A couple of weeks ago, I met up with some old friends in Southgate, which, if you don’t know London, is just about as far north as you can get on the Victoria Line before falling off the end. It is, without doubt, suburbia.
We met in an updated version of an old-fashioned family-run Italian restaurant, called Fantozzi, and, if I’m totally honest, I wasn’t expecting much of the food. So, with that in mind, it was a rather risky choice to go with the veal chop from the menu. However, I was very surprised to find a full-flavoured, gloriously tender piece of meat on my plate. Mustn’t judge a book by its cover, I reminded myself that night.
Last Saturday, while wandering around Borough Market, I thought I’d give the veal chop another go, this time cooking it myself. So I headed to The Ginger Pig to buy one.
One of the best butchers in London, I imagined I’d be getting another succulent, tasty piece of veal. I decided to cook it simply – salt, pepper, a good olive oil and slap it on the griddle pan. On the side, I thought one of my favourite spring vegetable dishes would be perfect.
A Sicilian dish, frittedda is a sautéed concoction of onion, fennel, broad beans, peas and fresh baby artichokes. With a smattering of salt and pepper, plus a pinch of sugar, this dish absolutely makes the most of the flavours of new season vegetables, and goes beautifully with meat of any sort.
And the frittedda was delicious. Unfortunately, the veal was more of a disappointment. It was much tougher than the one I’d had in suburbia, and it didn’t have a great deal of flavour. As I said, I’d assumed that coming from a great butcher, it would be a treat of a piece of meat. Hmm, I once again thought, mustn’t judge a book by its cover.
But, not wanting to see it go to waste… oh, okay, because I’m a greedy so-and-so, I still ate the lot.
March 27, 2010
The last of Zoe’s dad’s Thai lemongrass went into the pot last night, along with some lime leaves that came to me in the same package.
I know, being lucky enough to live in London, these kind of ingredients are readily available here. But there’s something about knowing they came direct from their country of origin, tucked into the corner of a suitcase, that makes them taste so much better.
As well as giving me these Thai delights, Zoe also pointed me in the direction of this Nigel Slater recipe for pumpkin and tomato laksa.
Obviously, coconut milk is the essential ingredient that makes a laksa a laksa, and as I didn’t have any, I’ll just call last night’s supper a Thai curry.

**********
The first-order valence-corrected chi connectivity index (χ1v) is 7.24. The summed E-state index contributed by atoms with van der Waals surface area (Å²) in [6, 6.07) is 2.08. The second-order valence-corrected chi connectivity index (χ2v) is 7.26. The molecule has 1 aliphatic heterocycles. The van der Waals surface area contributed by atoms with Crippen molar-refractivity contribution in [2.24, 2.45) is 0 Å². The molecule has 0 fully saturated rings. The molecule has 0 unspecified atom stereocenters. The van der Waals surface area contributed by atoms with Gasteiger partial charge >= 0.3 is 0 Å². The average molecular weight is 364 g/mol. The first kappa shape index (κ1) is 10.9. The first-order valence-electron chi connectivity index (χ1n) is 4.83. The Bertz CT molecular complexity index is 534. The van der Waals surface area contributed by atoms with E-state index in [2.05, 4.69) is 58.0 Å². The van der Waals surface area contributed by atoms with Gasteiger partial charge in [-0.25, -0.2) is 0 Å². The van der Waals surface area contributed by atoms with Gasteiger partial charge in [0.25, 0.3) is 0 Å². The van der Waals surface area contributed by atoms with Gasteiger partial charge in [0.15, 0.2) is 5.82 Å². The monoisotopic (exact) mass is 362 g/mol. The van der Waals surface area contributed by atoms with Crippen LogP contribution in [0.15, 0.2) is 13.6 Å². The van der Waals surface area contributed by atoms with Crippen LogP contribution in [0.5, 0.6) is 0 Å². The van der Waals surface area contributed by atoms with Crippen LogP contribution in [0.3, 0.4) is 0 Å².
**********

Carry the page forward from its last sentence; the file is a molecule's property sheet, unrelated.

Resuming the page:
The other things I changed in the recipe were replacing the pumpkin with butternut squash, adding some sweet potato (simply because I had some that needed to be finished), adding some peas (there’s my obsession with green stuff again) and using tinned tomatoes instead of cherry ones (again, just because I had an open tin and it needed to be used).
Served with rice vermicelli noodles, this spicy, citrussy, fresh combination is very hard to beat.
March 18, 2010
When growing up, my sister and I were lucky enough to have been exposed to some rather unusual foods – unusual certainly for Britain in the 1970s. My mum was always an adventurous cook, but she and my dad had so many international friends – Indian and Pakistani, Italian and French – that she picked up lots of recipes from them over the years.
Punjabi chicken curry, fresh artichokes with vinaigrette, spaghetti bolognese (in the days when most Brits thought pasta only came in a tin) all made regular appearances on our kitchen table. But, my absolute favourite of all these exotic dishes was chicken couscous – by which I mean the proper caboodle of broth, vegetables, chickpeas, chicken or lamb and harissa, plus steamed couscous.
Mum would poach a whole chicken in an enormous pot with baby turnips, carrots, onions and chickpeas, all simmering in a delicious broth tinged bright yellow with turmeric. On top of the broth would sit a vast sieve-full of couscous, steaming to soft perfection.
She always made far more than a family of four could possibly eat, but that family of four would inevitably eat it all! (I don’t know what it is about couscous, but I just seem to be able to fit an inordinate amount of the stuff in my belly.) I can still remember the first time I cooked it myself, as a student in London, after phoning Mum for her recipe – and the friends I have since cooked it for have, without fail, loved it as much as I do.